David Cameron says he is hopeful a deal with fellow European leaders can be achieved by February, as Angela Merkel signals that a compromise is possible.
The Prime Minister is seeking a renegotiation of Britain’s relationship with the EU ahead of an in/out referendum, and has been trying to convince other leaders to back his demands, including a four-year ban on European migrants claiming in-work benefits in the UK.
He set out his case in a 40-minute presentation in Brussels on Thursday night, referring to the “unprecedented” levels of immigration Britain had experienced and the effect this was having on public services.
He said afterwards: “I would say today what has happened is we have taken a big step to a better deal for Britain, but there is still a lot of hard work to be done, and it is going to need to be done between now and February 18.
“Nothing is certain in life, nor in Brussels, but what I would say is there is a pathway through this to a deal in February.”
European Council President Donald Tusk said he aimed to table a text on proposed reforms at a summit in February, but he and other Euopean leaders made it clear that they would not agree to any proposals that were discriminatory.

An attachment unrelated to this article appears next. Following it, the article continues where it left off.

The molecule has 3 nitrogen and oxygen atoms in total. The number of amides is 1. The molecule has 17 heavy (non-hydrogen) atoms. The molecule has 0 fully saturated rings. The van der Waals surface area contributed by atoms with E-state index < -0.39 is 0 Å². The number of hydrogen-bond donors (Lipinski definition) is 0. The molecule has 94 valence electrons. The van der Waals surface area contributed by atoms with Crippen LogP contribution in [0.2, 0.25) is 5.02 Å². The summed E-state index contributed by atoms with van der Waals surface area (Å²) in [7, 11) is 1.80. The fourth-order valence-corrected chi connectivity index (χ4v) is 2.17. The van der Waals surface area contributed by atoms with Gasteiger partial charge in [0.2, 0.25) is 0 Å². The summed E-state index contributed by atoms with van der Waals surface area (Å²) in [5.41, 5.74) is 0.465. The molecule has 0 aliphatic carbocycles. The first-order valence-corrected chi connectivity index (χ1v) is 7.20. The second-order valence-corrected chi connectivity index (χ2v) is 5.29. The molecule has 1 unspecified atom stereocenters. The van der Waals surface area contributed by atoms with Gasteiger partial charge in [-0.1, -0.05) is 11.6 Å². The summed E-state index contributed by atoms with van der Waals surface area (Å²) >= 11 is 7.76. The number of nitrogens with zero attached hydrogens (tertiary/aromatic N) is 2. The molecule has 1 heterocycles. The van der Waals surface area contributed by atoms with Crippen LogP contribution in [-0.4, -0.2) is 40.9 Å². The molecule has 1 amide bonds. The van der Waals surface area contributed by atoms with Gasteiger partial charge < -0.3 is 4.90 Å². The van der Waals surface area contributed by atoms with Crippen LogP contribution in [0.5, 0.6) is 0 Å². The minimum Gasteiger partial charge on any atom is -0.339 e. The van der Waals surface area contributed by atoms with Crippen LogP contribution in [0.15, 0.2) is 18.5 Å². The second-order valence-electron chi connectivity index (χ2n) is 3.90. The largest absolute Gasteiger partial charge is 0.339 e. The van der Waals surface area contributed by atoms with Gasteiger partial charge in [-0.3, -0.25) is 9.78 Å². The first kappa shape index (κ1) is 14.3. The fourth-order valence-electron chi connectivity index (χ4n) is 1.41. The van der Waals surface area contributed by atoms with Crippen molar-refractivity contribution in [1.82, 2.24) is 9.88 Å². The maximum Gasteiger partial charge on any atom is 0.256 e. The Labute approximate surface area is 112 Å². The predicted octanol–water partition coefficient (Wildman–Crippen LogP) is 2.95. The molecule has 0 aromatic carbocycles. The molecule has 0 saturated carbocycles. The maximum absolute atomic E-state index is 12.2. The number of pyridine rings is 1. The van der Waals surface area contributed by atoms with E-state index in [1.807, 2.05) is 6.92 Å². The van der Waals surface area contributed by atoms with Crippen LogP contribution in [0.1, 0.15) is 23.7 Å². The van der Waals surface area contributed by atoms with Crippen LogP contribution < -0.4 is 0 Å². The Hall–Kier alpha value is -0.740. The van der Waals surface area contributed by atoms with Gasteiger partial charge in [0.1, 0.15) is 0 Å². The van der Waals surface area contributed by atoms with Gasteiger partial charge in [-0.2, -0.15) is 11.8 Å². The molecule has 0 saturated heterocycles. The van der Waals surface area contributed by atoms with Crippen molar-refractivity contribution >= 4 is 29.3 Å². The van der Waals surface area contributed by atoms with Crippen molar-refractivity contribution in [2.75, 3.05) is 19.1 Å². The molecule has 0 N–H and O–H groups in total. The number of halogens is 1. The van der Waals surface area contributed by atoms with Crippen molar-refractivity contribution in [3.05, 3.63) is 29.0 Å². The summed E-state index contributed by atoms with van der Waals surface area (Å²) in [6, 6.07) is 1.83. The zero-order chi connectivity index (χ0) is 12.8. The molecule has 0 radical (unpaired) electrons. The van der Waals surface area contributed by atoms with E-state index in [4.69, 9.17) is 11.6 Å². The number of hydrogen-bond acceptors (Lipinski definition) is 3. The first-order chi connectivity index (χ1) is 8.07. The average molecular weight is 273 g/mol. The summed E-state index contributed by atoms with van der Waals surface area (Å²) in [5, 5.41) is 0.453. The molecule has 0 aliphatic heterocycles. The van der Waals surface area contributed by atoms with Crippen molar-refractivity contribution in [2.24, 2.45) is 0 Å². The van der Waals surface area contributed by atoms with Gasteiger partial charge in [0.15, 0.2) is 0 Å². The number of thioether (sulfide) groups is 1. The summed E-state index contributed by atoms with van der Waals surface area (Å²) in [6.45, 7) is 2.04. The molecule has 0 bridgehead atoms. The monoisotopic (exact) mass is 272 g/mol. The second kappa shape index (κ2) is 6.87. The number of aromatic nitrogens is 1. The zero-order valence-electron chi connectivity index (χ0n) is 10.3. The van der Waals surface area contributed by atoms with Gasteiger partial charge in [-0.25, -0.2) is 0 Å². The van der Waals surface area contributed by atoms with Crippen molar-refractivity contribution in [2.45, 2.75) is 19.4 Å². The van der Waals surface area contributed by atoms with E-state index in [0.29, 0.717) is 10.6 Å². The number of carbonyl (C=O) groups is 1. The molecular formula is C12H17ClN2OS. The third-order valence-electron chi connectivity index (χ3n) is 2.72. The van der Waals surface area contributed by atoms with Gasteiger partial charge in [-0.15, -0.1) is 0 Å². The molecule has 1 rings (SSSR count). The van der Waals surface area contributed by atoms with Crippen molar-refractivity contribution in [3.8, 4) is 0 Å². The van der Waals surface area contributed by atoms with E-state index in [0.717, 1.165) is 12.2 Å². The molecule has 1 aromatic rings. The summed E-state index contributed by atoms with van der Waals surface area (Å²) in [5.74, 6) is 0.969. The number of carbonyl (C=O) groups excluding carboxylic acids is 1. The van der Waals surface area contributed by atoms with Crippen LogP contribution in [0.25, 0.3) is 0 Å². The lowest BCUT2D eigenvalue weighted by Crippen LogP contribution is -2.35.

Mrs Merkel said European leaders had been adamant that they wanted the UK to remain in the EU and there was a “readiness to compromise”.
But she added that this was “always with a regard to the protection of the fundamental principles of the EU”, such as non-discrimination and freedom of movement. “I think with a good will, we can find a good way,” she said.
Mr Cameron is facing pressure from Conservative MPs to secure concessions ahead of the referendum on EU membership promised by the end of 2017. He had hoped to agree a deal by Christmas, but now sees February as a more realistic target.
Ukip leader Nigel Farage said: “David Cameron came, saw, and got hammered. How many times can his little plans be rejected? He was told to come back in February, when I suspect he will probably get a few minor concessions.”
Defence Secretary Michael Fallon said the government was “deadly serious” about measures to prevent the country’s benefits system being a “magnet for migration”.
He played down the prospect of an “emergency brake” on migration being a suitable alternative to the welfare curbs proposed by Mr Cameron, telling BBC Radio 4’s Today programme that a “short-term solution” would not be enough.